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Allied Farmers offers hand of welcome to Hanover investors

Allied Farmers, with a market value of $12 million, agreed to buy Hanover Finance's financial assets for $400 million in stock, effectively giving Hanover's debenture holders 95% of the enlarged company.

Wednesday, November 18th 2009, 2:08PM 7 Comments

The deal needs approval from investors in Hanover and its associate United Finance and from Allied Farmers' shareholders, who will be diluted down to 5% of a vastly larger company. Allied chairman John Loughlin has to convince them that taking on a loan book that's 80% bad offers the best prospects for the company's economic growth and their wealth. Allied's stock rose 6.1% to 35 cents today, having shed two-thirds of its value in the past 12 months.

"We're acquiring challenging assets with uncertain value," Loughlin told reporters on a conference call. "We sense there is both challenge and opportunity in those assets."

Hanover's high-profile owners, Mark Hotchin and Eric Watson will exit under the deal, with some $10 million left in their company for mop up and closure costs. All other assets transfer across. Allied plans to follow a strategy employed by Pyne Gould Corp. of creating a new asset management arm to manage the bulk of the mortgages which have gone bad.

That leaves about $50 million of loans "that will be clean and have been reviewed by the trustee and independent directors" and are to be transferred directly into Allied Nationwide Finance, according to Loughlin.

Allied will take on 13,800 Hanover and 2,600 United investors who are reeling from the news they won't get their entire money back in Hanover's moratorium.

The finance firm that once ran prime-time advertisements touting its robustness this week disclosed a $102 million annual loss and confirmed investors would get 70 cents in the dollar at best.

Hanover and United had $296.8 million of debentures and term deposits and total securities of $317 million. A year ago, the same assets were valued at $516.6 million.

"All these moratoriums were based on the premise the commercial property market would recover, but you have completely ripped out the funding so how can it actually recover," said Craig Brown, who helps oversee $3.3 billion at ING New Zealand and doesn't hold Allied stock.

If the deal pays off, Allied will have taken advantage of a market that's in the dog box to pick up assets at a great price, he said. He said a proper assessment of the deal wasn't possible from the initial summary statements released today.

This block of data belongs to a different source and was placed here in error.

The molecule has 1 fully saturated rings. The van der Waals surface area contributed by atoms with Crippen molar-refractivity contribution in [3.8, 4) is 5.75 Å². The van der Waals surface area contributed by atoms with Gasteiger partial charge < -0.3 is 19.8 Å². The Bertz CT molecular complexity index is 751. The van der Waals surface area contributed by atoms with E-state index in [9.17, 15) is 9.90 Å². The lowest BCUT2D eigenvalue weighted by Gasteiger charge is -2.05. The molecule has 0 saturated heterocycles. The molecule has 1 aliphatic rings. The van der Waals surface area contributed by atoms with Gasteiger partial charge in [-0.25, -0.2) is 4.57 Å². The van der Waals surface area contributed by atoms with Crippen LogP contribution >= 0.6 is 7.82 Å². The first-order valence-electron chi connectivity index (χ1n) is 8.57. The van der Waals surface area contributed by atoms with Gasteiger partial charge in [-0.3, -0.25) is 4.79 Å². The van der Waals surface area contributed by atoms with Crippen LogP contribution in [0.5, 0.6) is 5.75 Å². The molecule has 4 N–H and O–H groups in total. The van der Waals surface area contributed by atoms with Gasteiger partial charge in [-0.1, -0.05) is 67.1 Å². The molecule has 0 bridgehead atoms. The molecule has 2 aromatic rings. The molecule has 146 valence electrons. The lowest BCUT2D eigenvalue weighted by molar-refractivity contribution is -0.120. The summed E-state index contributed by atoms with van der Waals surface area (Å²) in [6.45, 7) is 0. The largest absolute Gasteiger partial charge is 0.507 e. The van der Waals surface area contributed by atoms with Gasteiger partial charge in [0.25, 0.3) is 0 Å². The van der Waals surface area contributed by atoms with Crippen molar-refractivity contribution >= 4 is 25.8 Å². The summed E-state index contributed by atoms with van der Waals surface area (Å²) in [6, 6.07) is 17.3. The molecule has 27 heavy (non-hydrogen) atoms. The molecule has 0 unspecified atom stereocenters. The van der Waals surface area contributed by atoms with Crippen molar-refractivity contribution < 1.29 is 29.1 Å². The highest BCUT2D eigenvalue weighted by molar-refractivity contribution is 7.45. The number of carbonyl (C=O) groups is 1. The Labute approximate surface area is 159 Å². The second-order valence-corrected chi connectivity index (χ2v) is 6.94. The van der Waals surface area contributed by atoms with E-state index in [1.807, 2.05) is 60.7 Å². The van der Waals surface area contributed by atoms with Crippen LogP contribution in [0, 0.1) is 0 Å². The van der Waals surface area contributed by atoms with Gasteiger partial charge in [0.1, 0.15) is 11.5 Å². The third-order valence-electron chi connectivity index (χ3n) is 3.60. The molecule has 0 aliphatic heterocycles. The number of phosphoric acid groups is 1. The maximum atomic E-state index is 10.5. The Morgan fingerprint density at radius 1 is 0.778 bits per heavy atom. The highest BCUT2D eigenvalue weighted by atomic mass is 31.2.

Allied gave few financial details of the deal, saying it is preparing a short-form prospectus for the issue of shares to Hanover debenture holders.

Under the proposal, Hanover's secured depositors would get 78 cents in the dollar of original principal owed and United's holders would get 90 cents., including 6 cents they already received under their Debt Restructuring Plan moratorium. Holders of Hanover's subordinated notes will get just 30 cents, as will its capital bond holders.

Loughlin says the transaction is "a transformational opportunity."

"We've got a small rural business and we've got a medium-sized finance company that has been growing as other people have vapourised in front of us - and quite a lot of debt," he said. "After this we will have an enormous amount of equity."

The strengthened balance sheet also will help the enlarged group get a "good" credit rating, Loughlin said, without being specific, while creating "a platform to take Allied forward."

Under the proposal, a new subsidiary of Allied Farmers will be created to hold and manage the bad loans, with managing director Rob Alloway initially leading the unit.

"Given the uncertain nature of these assets, Allied Farmers has been careful to ensure the fairness of the transaction to both our new and existing shareholders," Allied said. "For existing shareholders, the transaction includes an adjustment mechanism which will realign relative shareholding as at June 2011 if the expected recoveries from the acquired assets do not meet expectations."

Allied plans to hold a special meeting to vote on the proposal in early December.

« Allied and Hanover confirm dealFisher & Paykel and UDC hike rates »

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Comments from our readers

On 19 November 2009 at 8:04 am ivan said:
Its a crap deal. If investors accept it. they can kiss goodbye to their money.
On 19 November 2009 at 8:38 am Ricardo said:
Fools. Watson and Hotchin have avoided responsibility yet again. Does no-one ever learn that those two take everyone down, time and time again?
On 19 November 2009 at 11:53 am Ron Palmer said:
Bruce Sheppard, Chairman of Shareholders Assn., has called Hanover Bond Holders "Dumb". What a cheek most of Sheppard's statements fall into that category. Sheppard should stick to the Shareholder Assn, believe it's total membership can fit into a telephone booth, secured debenture holders are not under his tin pot Association.
On 19 November 2009 at 12:02 pm Bill said:
Hanover "investors" should have a good look at Allied farmers track record over the last 5 years.
On 19 November 2009 at 12:06 pm Bill said:
If AF think the deals so good then why dont' they just buy out the debentures at 78c in the dollar.?? Be lucky if they are worth 5c 5 mins after listing !!
On 20 November 2009 at 9:55 pm kate said:
If there was any value in it wouldnt watson and co take it
On 4 December 2009 at 1:07 pm JUDITH O'BYRNE said:
I AHVE $50k IN HANOVER DEBENTURES.
CAN ANYBODY ADVISE OF PROBABLE PERCENTAGE RETURN IF TAKEN OVER BY ALLIED. I FIND THE FUDGING DIFFICULT TO FOLLOW.
KIND REGARDS
JUDITH
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